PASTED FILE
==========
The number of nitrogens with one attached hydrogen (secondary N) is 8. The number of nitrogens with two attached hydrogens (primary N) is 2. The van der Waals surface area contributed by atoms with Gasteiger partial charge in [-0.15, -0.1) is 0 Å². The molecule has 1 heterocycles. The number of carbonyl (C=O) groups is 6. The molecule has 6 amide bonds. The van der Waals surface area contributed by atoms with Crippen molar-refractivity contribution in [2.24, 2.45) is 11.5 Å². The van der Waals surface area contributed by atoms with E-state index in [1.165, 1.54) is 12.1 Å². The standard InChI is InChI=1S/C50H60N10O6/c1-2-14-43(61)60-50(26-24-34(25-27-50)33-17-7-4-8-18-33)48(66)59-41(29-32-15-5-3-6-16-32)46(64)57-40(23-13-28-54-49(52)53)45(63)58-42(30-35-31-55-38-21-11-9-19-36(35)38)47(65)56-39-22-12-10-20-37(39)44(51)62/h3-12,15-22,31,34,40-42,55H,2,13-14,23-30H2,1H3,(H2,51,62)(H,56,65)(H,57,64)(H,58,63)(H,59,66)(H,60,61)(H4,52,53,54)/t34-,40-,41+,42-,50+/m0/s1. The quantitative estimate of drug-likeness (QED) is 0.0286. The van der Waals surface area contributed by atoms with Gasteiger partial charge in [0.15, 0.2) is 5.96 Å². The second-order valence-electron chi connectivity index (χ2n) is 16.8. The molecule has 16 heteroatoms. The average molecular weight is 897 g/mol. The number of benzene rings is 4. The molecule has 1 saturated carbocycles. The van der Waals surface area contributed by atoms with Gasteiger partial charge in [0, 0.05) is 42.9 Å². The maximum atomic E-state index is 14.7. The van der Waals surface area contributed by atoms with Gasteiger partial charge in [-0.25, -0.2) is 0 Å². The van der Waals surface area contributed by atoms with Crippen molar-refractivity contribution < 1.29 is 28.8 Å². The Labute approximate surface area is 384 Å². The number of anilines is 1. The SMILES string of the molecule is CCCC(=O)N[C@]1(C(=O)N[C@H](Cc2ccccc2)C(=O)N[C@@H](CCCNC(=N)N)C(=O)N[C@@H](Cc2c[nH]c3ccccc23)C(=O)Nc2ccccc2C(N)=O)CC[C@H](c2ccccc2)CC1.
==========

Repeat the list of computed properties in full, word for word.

The number of nitrogens with one attached hydrogen (secondary N) is 8. The number of nitrogens with two attached hydrogens (primary N) is 2. The van der Waals surface area contributed by atoms with Gasteiger partial charge in [-0.15, -0.1) is 0 Å². The molecule has 1 heterocycles. The number of carbonyl (C=O) groups is 6. The molecule has 6 amide bonds. The van der Waals surface area contributed by atoms with Crippen molar-refractivity contribution in [2.24, 2.45) is 11.5 Å². The van der Waals surface area contributed by atoms with E-state index in [1.165, 1.54) is 12.1 Å². The standard InChI is InChI=1S/C50H60N10O6/c1-2-14-43(61)60-50(26-24-34(25-27-50)33-17-7-4-8-18-33)48(66)59-41(29-32-15-5-3-6-16-32)46(64)57-40(23-13-28-54-49(52)53)45(63)58-42(30-35-31-55-38-21-11-9-19-36(35)38)47(65)56-39-22-12-10-20-37(39)44(51)62/h3-12,15-22,31,34,40-42,55H,2,13-14,23-30H2,1H3,(H2,51,62)(H,56,65)(H,57,64)(H,58,63)(H,59,66)(H,60,61)(H4,52,53,54)/t34-,40-,41+,42-,50+/m0/s1. The quantitative estimate of drug-likeness (QED) is 0.0286. The van der Waals surface area contributed by atoms with Gasteiger partial charge in [0.15, 0.2) is 5.96 Å². The second-order valence-electron chi connectivity index (χ2n) is 16.8. The molecule has 16 heteroatoms. The average molecular weight is 897 g/mol. The number of benzene rings is 4. The molecule has 1 saturated carbocycles. The van der Waals surface area contributed by atoms with Gasteiger partial charge in [0, 0.05) is 42.9 Å². The maximum atomic E-state index is 14.7. The van der Waals surface area contributed by atoms with Gasteiger partial charge in [-0.25, -0.2) is 0 Å². The van der Waals surface area contributed by atoms with Crippen molar-refractivity contribution < 1.29 is 28.8 Å². The Labute approximate surface area is 384 Å². The number of anilines is 1. The SMILES string of the molecule is CCCC(=O)N[C@]1(C(=O)N[C@H](Cc2ccccc2)C(=O)N[C@@H](CCCNC(=N)N)C(=O)N[C@@H](Cc2c[nH]c3ccccc23)C(=O)Nc2ccccc2C(N)=O)CC[C@H](c2ccccc2)CC1.